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One in six adolescents suffers from mental health problems. Despite the presence of general information on Italian adolescents' mental health, researches conducted with standardized assessment tools are scarce in the literature. We evaluated the prevalence of self-reported behavioral and emotional problems in a group of Italian adolescents and examined their relation to socio-demographical variables.
This population-based sampling survey was conducted on high school students aged 14–18 from urban areas of Rome and Latina. Participants completed Youth Self-Report (YSR) and a socio-demographic schedule to collect information on age, gender, type of school attended, socio-economic status, urbanicity.
Final sample consisted of 1400 adolescents (38.61% male, mean age 16 years, s.d. 1.42). Prevalence of Internalizing Problems, Externalizing Problems and Total Problems was 29.55%, 18.34% and 24.13%. In our multivariable model, Internalizing Symptoms were not explained by sociodemographic variables while Externalizing Symptoms were explained by Male Gender [OR = 1.53 (1.14–2.06)], older age [OR = 2.06 (1.52–2.79)] and attending a Technical and Professional Institute [OR = 2.15 (1.53–3.02)], with an adjusted R2 = 4.32%. Total Problems were explained by School Type [Technical and Professional Institutes and Art and Humanities v. Grammar and Science School; OR respectively 1.93 (1.40–2.67) and 1.64 (1.08–2.47)], adjusted R2 = 1.94.
The study provides, for the first time, evidence of a great prevalence of self-reported behavioral and emotional problems in a large sample of Italian adolescents, highlighting the role of different socio-demographic variables as risk factors for externalizing behaviors. Our results emphasize the urgent need for implementing prevention programs on mental health in adolescence.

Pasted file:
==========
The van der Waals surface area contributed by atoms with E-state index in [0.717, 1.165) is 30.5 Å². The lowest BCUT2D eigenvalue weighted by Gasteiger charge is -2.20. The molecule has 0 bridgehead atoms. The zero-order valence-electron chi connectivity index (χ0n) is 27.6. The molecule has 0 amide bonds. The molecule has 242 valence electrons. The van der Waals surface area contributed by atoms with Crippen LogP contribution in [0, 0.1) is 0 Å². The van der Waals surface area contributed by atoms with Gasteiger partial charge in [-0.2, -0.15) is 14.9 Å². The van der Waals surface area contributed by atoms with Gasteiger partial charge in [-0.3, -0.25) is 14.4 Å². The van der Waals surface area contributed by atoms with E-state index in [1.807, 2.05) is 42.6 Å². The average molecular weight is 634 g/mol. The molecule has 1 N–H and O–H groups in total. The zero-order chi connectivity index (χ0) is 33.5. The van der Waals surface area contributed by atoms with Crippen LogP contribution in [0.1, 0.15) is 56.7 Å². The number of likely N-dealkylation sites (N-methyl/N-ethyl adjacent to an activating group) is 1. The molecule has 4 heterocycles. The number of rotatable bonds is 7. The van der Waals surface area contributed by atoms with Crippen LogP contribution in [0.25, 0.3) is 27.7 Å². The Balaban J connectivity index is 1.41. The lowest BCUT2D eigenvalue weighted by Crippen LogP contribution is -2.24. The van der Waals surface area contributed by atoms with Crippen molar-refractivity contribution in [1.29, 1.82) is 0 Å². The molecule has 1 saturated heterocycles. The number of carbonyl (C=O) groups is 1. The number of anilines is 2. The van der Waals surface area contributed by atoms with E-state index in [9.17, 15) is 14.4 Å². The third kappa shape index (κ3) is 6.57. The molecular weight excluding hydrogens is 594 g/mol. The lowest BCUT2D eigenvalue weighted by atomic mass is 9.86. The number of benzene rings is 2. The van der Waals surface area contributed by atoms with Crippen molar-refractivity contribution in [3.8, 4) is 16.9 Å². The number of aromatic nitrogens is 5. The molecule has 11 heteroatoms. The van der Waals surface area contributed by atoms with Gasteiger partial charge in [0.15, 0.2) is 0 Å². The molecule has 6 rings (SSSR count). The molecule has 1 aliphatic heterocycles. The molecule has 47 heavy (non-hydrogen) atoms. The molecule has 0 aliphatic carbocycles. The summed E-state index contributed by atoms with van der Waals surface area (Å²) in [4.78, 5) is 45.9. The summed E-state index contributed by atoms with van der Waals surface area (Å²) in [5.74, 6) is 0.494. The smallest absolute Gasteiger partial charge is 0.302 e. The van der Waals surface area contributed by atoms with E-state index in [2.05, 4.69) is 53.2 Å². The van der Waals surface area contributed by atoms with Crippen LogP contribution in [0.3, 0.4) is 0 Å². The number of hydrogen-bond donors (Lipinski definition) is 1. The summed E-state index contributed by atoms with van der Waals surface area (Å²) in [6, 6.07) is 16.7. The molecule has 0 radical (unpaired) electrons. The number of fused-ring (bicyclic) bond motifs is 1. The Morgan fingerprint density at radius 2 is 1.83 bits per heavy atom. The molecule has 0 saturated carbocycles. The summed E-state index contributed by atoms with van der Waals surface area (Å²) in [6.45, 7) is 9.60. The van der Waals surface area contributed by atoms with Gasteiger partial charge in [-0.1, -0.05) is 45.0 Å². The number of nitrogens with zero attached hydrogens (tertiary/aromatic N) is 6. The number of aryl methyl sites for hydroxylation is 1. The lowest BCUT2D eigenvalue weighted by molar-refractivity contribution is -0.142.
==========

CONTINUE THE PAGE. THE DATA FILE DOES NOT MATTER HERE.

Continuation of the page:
If one judges solely from contemporary accounts, the central role of Scandinavian authors in European modernism can be in little doubt. To name but a few examples, in 1897 Henry James proclaimed Henrik Ibsen the greatest living author, while three years later the young James Joyce wrote his first publication on the Norwegian dramatist's final play. Joyce, moreover, learned Norwegian so that he could read the master in the original, just as Rainer Maria Rilke taught himself Danish in order to study his beloved novelist and poet J. P. Jacobsen. Jacobsen was also an object of adulation for Robert Musil, Sigmund Freud, and Stefan George, among others; and his compatriot, Herman Bang (who was in turn highly esteemed by Thomas Mann) was central to the development of Lugné-Poë's experimental theatre in France. Ibsen's The Master Builder provided the foundation for the Belgian symbolist Maurice Maeterlinck’s theory of modern tragedy, even as Bernard Shaw and William Archer in England vigorously championed the revolutionary realism of that same play. In 1924, the American Eugene O’Neill named “among the most modern of moderns” the Swede August Strindberg, whom Joyce had imitated in his celebrated Circe episode, and whose influence can be felt with equal force in expressionist drama and epic theater, Antonin Artaud and Samuel Beckett's Waiting for Godot.
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